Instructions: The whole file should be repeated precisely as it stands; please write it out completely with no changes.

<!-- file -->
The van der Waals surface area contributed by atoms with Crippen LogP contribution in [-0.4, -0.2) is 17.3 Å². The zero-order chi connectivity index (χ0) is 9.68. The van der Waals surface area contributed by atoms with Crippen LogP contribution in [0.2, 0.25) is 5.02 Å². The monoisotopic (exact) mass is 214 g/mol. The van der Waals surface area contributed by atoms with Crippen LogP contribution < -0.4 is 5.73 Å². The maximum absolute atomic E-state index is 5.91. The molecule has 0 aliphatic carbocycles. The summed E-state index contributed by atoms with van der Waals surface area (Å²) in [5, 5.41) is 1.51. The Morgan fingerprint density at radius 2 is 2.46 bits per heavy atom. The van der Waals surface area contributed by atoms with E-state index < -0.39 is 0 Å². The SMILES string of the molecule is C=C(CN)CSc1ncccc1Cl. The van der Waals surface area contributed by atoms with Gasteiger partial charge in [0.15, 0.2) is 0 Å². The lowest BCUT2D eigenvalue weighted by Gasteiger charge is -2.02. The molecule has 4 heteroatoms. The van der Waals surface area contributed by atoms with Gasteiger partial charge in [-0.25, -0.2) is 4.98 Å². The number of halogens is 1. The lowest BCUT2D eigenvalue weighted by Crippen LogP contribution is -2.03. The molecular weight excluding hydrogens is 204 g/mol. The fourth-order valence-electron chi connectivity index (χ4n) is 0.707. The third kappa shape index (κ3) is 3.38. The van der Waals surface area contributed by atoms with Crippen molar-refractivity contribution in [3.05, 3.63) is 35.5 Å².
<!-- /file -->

The van der Waals surface area contributed by atoms with Crippen LogP contribution in [-0.4, -0.2) is 17.3 Å². The zero-order chi connectivity index (χ0) is 9.68. The van der Waals surface area contributed by atoms with Crippen LogP contribution in [0.2, 0.25) is 5.02 Å². The monoisotopic (exact) mass is 214 g/mol. The van der Waals surface area contributed by atoms with Crippen LogP contribution < -0.4 is 5.73 Å². The maximum absolute atomic E-state index is 5.91. The molecule has 0 aliphatic carbocycles. The summed E-state index contributed by atoms with van der Waals surface area (Å²) in [5, 5.41) is 1.51. The Morgan fingerprint density at radius 2 is 2.46 bits per heavy atom. The van der Waals surface area contributed by atoms with E-state index < -0.39 is 0 Å². The SMILES string of the molecule is C=C(CN)CSc1ncccc1Cl. The van der Waals surface area contributed by atoms with Gasteiger partial charge in [0.15, 0.2) is 0 Å². The lowest BCUT2D eigenvalue weighted by Gasteiger charge is -2.02. The molecule has 4 heteroatoms. The van der Waals surface area contributed by atoms with Gasteiger partial charge in [-0.25, -0.2) is 4.98 Å². The number of halogens is 1. The lowest BCUT2D eigenvalue weighted by Crippen LogP contribution is -2.03. The molecular weight excluding hydrogens is 204 g/mol. The fourth-order valence-electron chi connectivity index (χ4n) is 0.707. The third kappa shape index (κ3) is 3.38. The van der Waals surface area contributed by atoms with Crippen molar-refractivity contribution in [3.05, 3.63) is 35.5 Å².